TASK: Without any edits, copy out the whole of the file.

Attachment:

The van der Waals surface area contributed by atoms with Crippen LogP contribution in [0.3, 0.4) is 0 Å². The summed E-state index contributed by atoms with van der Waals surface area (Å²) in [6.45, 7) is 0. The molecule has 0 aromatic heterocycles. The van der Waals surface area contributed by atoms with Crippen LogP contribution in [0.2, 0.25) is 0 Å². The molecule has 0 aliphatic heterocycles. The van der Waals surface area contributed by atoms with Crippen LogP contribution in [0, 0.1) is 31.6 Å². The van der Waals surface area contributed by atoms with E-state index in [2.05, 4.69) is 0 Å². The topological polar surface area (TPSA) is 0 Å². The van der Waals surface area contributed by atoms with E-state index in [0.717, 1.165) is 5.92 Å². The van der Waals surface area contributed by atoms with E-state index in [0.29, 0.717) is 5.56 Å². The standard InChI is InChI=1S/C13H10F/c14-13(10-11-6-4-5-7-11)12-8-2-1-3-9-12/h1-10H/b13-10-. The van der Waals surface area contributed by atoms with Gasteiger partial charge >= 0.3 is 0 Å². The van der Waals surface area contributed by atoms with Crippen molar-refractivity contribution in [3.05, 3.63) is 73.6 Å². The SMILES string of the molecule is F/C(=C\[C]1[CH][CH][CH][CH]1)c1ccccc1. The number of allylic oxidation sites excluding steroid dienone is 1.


The van der Waals surface area contributed by atoms with Crippen LogP contribution in [0.3, 0.4) is 0 Å². The summed E-state index contributed by atoms with van der Waals surface area (Å²) in [6.45, 7) is 0. The molecule has 0 aromatic heterocycles. The van der Waals surface area contributed by atoms with Crippen LogP contribution in [0.2, 0.25) is 0 Å². The molecule has 0 aliphatic heterocycles. The van der Waals surface area contributed by atoms with Crippen LogP contribution in [0, 0.1) is 31.6 Å². The van der Waals surface area contributed by atoms with E-state index in [2.05, 4.69) is 0 Å². The topological polar surface area (TPSA) is 0 Å². The van der Waals surface area contributed by atoms with E-state index in [0.717, 1.165) is 5.92 Å². The van der Waals surface area contributed by atoms with E-state index in [0.29, 0.717) is 5.56 Å². The standard InChI is InChI=1S/C13H10F/c14-13(10-11-6-4-5-7-11)12-8-2-1-3-9-12/h1-10H/b13-10-. The van der Waals surface area contributed by atoms with Gasteiger partial charge >= 0.3 is 0 Å². The van der Waals surface area contributed by atoms with Crippen molar-refractivity contribution in [3.05, 3.63) is 73.6 Å². The SMILES string of the molecule is F/C(=C\[C]1[CH][CH][CH][CH]1)c1ccccc1. The number of allylic oxidation sites excluding steroid dienone is 1.